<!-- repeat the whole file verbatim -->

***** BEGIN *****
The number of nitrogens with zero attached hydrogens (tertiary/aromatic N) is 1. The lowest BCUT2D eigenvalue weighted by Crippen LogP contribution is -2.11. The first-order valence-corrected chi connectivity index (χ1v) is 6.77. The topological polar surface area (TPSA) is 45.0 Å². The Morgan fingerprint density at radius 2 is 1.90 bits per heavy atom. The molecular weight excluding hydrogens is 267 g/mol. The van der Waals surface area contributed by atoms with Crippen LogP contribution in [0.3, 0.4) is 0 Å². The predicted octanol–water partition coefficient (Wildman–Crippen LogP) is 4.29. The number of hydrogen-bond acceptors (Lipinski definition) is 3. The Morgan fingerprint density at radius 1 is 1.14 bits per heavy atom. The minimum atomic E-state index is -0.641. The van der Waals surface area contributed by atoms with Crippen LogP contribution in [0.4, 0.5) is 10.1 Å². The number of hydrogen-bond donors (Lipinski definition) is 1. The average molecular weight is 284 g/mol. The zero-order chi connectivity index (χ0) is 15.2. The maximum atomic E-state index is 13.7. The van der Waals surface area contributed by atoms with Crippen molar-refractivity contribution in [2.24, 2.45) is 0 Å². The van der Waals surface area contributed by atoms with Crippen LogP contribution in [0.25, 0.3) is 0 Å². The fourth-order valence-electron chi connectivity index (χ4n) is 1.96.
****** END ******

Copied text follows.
The number of nitrogens with zero attached hydrogens (tertiary/aromatic N) is 1. The lowest BCUT2D eigenvalue weighted by Crippen LogP contribution is -2.11. The first-order valence-corrected chi connectivity index (χ1v) is 6.77. The topological polar surface area (TPSA) is 45.0 Å². The Morgan fingerprint density at radius 2 is 1.90 bits per heavy atom. The molecular weight excluding hydrogens is 267 g/mol. The van der Waals surface area contributed by atoms with Crippen LogP contribution in [0.3, 0.4) is 0 Å². The predicted octanol–water partition coefficient (Wildman–Crippen LogP) is 4.29. The number of hydrogen-bond acceptors (Lipinski definition) is 3. The Morgan fingerprint density at radius 1 is 1.14 bits per heavy atom. The minimum atomic E-state index is -0.641. The van der Waals surface area contributed by atoms with Crippen LogP contribution in [0.4, 0.5) is 10.1 Å². The number of hydrogen-bond donors (Lipinski definition) is 1. The average molecular weight is 284 g/mol. The zero-order chi connectivity index (χ0) is 15.2. The maximum atomic E-state index is 13.7. The van der Waals surface area contributed by atoms with Crippen molar-refractivity contribution in [2.24, 2.45) is 0 Å². The van der Waals surface area contributed by atoms with Crippen LogP contribution in [0.25, 0.3) is 0 Å². The fourth-order valence-electron chi connectivity index (χ4n) is 1.96.